Christianity is a resolutions religion. It is about resolving to go in a certain direction. At the heart of our Christian experience is repentance and that is an experience of resolving to and actually changing your life. You realise you are going the wrong way and you turn around. One thing we start to learn immediately is that resolutions are of little or no consequence unless they lead to actuality. But perhaps we hasten on too quickly, we must first establish what a resolution is. Although the word may be defined in different ways, what we are referring to in the instance of this study is “A firm decision to do or not to do something.”
In God’s goodness we have been provided, as Christians, with two sacraments, that is outward signs with spiritual meanings which both involve resolutions. These are baptism and the Lord’s supper. Lets us consider these:-
- Baptism is the initiatory rite of the Christian Faith. When we are converted we are called by our God to be baptised. The baptism act involves a resolution to now live a new life. When we come up out of the water we are committing ourselves to a new life. This I summed up by Paul when he says We were therefore buried with him through baptism into death in order that, just as Christ was raised from the dead through the glory of the Father, we too may live a new life (Rom. 6:4). Baptism is a one-off event which we go through at the start of our Christian lives, but it should be an event which we think about every day. Everyday we should be remembering that on June 29th 1986 (in my case) I committed myself to living a new life.
- The Lord’s Supper is the ongoing rite of the Christian Faith. The Lord’s Supper which is celebrated in communion with other believers, is the event whereby we regularly commit ourselves to acknowledging Jesus as Lord. Implicit in the celebration is the resolution to live our lives acknowledging and honouring Jesus as Lord. In the feast we call all other participants (and angelic beings as well) to be witness that we are committed to live lives that honour the One who gave His life for us. Every Sunday, in the Lord’s Supper, we come together in church and we resolve to live in a godly way.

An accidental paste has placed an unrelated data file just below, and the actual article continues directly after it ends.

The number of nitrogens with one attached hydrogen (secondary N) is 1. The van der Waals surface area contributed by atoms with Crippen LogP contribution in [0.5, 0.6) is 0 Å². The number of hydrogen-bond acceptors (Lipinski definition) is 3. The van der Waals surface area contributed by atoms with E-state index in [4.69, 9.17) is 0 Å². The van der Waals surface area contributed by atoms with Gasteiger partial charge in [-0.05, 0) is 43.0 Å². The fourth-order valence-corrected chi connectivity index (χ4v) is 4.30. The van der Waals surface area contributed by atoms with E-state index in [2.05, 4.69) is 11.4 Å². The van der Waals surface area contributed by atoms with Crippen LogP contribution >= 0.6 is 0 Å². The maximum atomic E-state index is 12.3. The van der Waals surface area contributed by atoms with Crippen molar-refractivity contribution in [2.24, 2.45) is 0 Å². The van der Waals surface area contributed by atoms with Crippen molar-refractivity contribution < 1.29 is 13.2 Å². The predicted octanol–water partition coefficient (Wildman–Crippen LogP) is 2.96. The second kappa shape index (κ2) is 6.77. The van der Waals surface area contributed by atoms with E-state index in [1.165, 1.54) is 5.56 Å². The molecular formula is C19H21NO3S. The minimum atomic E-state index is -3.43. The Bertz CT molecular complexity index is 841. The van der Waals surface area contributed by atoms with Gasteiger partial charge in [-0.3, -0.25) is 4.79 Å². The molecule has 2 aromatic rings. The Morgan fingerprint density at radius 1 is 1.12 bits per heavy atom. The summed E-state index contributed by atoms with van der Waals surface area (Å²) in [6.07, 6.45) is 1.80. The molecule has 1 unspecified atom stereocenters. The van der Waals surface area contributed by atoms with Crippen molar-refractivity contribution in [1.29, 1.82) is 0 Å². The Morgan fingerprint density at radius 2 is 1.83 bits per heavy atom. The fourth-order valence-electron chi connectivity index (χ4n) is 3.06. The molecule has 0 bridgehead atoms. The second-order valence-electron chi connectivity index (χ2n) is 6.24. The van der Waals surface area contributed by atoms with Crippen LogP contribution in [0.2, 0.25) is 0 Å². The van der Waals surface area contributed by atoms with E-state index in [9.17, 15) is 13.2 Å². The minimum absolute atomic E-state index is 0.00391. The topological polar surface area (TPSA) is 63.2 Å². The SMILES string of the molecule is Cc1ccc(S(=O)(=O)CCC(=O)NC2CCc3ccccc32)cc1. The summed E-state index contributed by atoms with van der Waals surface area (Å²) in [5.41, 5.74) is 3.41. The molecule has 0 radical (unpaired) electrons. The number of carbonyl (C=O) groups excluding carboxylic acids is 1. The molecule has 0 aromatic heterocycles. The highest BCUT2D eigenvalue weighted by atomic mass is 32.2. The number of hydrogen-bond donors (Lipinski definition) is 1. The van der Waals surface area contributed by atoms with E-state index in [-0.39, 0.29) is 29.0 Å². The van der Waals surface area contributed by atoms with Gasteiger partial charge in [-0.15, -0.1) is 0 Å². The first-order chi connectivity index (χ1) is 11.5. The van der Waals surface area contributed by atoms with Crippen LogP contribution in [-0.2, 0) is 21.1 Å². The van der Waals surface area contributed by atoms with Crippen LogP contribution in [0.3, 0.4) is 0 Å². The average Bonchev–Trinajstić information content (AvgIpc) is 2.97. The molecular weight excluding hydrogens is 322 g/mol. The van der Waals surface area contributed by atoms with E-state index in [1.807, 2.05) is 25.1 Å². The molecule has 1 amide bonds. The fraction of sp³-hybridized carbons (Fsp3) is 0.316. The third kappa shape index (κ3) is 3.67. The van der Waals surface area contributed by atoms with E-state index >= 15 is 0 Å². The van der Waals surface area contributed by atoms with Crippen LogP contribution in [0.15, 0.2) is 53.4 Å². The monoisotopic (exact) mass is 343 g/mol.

We are aware then that resolutions are part and parcel of our faith. The question we ask now is whether we should be making specific resolutions. Jonathan Edwards the outstanding Christian thinker of the eighteenth century famously made seventy resolutions when he was in his late teens. These can be found here. He prefaced these by saying “Being sensible that I am unable to do anything without God’s help, I do humbly entreat him by his grace to enable me to keep these resolutions, so far as they are agreeable to his will for Christ’s sake.” He also resolved to read the resolutions once a week.
Edwards, it seems to me gives us a good example in that he personalised Scripture so as to resolve to give his life a godly direction. But how should we go about this?
- Any resolution must be biblically based.
- If you do make specific resolutions bolt them to baptism and the Lords Supper. Use these two biblically established rites to galvanise you to keep your resolutions. They are after all God-given sacraments which assist us towards being established in righteousness. So be always taking your resolutions back to the newness of life commitment of baptism and the honouring of Christ commitment of the Lord’s Supper.
- Whether you write them down or not it seems to me that continually a Christian should be making resolutions. Every quiet time and every sermon heard should be producing resolutions.
- To help keep you accountable in keeping your resolutions it may be good to share them with someone else so that they can encourage you and rebuke you with a view keeping them.
- Resolutions are of a similar ilk to vows. In fact we can say that a resolution is a form of vow. And the Lord says Make vows to the Lord your God and fulfil them (Ps. 76:11a).
Finally here are a couple of resolutions one from the Old testament and one from the New.
- But if serving the Lord seems undesirable to you, then choose for yourselves this day whom you will serve, whether the gods your ancestors served beyond the Euphrates, or the gods of the Amorites, in whose land you are living. But as for me and my household, we will serve the Lord (Josh. 24:15).
- For I resolved to know nothing while I was with you except Jesus Christ and him crucified (1. Cor. 2:2).
Now they are a good couple of resolutions to start with.